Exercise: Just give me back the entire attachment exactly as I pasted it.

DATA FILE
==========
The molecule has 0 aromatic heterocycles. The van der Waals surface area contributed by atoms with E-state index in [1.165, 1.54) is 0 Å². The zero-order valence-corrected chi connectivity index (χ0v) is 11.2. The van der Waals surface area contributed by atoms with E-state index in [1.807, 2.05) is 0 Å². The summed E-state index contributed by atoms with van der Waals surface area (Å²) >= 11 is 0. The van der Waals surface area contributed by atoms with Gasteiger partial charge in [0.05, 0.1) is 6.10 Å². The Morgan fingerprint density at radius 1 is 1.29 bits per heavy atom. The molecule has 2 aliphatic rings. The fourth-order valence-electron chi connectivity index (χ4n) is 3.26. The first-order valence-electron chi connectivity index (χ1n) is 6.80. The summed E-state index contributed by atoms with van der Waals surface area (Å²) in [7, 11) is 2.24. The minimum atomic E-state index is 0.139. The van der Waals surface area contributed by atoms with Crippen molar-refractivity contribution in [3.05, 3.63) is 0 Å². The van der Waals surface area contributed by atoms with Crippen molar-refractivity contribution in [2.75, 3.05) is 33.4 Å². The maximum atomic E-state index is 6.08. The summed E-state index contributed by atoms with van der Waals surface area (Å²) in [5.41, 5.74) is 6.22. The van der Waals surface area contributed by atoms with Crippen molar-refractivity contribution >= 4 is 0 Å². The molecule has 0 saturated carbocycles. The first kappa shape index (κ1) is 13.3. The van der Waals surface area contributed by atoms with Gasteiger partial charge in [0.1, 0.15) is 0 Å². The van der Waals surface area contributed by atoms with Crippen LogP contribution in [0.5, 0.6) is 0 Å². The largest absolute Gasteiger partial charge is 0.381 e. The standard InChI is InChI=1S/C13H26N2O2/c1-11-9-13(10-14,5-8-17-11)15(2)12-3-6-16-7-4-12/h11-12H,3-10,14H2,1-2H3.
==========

The molecule has 0 aromatic heterocycles. The van der Waals surface area contributed by atoms with E-state index in [1.165, 1.54) is 0 Å². The zero-order valence-corrected chi connectivity index (χ0v) is 11.2. The van der Waals surface area contributed by atoms with E-state index in [1.807, 2.05) is 0 Å². The summed E-state index contributed by atoms with van der Waals surface area (Å²) >= 11 is 0. The van der Waals surface area contributed by atoms with Gasteiger partial charge in [0.05, 0.1) is 6.10 Å². The Morgan fingerprint density at radius 1 is 1.29 bits per heavy atom. The molecule has 2 aliphatic rings. The fourth-order valence-electron chi connectivity index (χ4n) is 3.26. The first-order valence-electron chi connectivity index (χ1n) is 6.80. The summed E-state index contributed by atoms with van der Waals surface area (Å²) in [7, 11) is 2.24. The minimum atomic E-state index is 0.139. The van der Waals surface area contributed by atoms with Crippen molar-refractivity contribution in [3.05, 3.63) is 0 Å². The van der Waals surface area contributed by atoms with Crippen molar-refractivity contribution in [2.75, 3.05) is 33.4 Å². The maximum atomic E-state index is 6.08. The summed E-state index contributed by atoms with van der Waals surface area (Å²) in [5.41, 5.74) is 6.22. The van der Waals surface area contributed by atoms with Crippen molar-refractivity contribution >= 4 is 0 Å². The molecule has 0 saturated carbocycles. The first kappa shape index (κ1) is 13.3. The van der Waals surface area contributed by atoms with Gasteiger partial charge in [0.1, 0.15) is 0 Å². The van der Waals surface area contributed by atoms with Crippen LogP contribution in [0.5, 0.6) is 0 Å². The largest absolute Gasteiger partial charge is 0.381 e. The standard InChI is InChI=1S/C13H26N2O2/c1-11-9-13(10-14,5-8-17-11)15(2)12-3-6-16-7-4-12/h11-12H,3-10,14H2,1-2H3.